Also, get upon. Climb on, mount. For example, They say one should get back on a horse as soon as one's fallen off. [Early 1600s]
See get along, def. 1.
See get along, def. 2.
get on in the world or company, etc. Prosper or succeed, as in Her inheritance has helped her get on in society, or Dad asked if Bill was getting on in the company. [Early 1800s]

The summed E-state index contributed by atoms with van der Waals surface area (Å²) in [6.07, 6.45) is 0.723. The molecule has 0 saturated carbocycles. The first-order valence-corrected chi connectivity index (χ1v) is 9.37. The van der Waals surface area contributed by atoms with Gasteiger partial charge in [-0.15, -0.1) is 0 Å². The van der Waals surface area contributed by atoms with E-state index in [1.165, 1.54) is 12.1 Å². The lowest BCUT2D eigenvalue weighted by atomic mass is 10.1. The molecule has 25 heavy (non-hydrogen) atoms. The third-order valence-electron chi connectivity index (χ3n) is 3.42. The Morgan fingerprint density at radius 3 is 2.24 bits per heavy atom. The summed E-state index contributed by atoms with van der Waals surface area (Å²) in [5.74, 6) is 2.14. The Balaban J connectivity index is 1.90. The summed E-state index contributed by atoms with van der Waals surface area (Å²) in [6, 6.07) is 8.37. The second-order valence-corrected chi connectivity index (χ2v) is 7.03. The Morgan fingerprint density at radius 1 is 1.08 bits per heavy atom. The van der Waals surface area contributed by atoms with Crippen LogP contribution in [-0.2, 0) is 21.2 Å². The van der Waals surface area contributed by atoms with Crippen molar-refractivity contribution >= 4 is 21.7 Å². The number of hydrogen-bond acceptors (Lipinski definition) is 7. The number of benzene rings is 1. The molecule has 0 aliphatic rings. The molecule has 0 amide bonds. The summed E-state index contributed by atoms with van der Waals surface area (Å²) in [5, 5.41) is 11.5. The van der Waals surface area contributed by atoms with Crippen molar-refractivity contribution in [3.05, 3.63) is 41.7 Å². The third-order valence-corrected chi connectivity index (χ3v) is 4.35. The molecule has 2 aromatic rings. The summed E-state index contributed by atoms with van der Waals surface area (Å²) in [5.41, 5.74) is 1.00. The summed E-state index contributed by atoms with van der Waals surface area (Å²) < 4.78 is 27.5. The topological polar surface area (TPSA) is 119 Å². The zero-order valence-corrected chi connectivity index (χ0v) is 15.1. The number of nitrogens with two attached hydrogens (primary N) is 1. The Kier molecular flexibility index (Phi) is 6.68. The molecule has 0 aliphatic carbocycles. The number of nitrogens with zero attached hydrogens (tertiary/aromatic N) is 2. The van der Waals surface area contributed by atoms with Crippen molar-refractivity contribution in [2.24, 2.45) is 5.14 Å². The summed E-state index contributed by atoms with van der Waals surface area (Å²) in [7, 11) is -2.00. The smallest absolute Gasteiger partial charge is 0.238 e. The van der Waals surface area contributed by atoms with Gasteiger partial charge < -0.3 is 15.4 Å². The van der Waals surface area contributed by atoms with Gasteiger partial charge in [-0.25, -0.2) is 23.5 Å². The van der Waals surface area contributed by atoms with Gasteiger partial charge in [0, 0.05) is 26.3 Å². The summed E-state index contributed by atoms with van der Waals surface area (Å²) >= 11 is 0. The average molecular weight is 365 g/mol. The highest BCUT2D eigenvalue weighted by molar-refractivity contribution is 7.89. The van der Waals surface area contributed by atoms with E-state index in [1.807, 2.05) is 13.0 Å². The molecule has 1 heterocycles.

get on with it. Move ahead, pursue one's work. For example, We've spent enough time talking about it; now let's get on with it. [Early 1800s]
get on for. Advance toward an age, amount, time, and so on. For example, It's getting on for noon, so we'd better eat lunch. This usage is often put in the participial form, getting on for. [Mid-1800]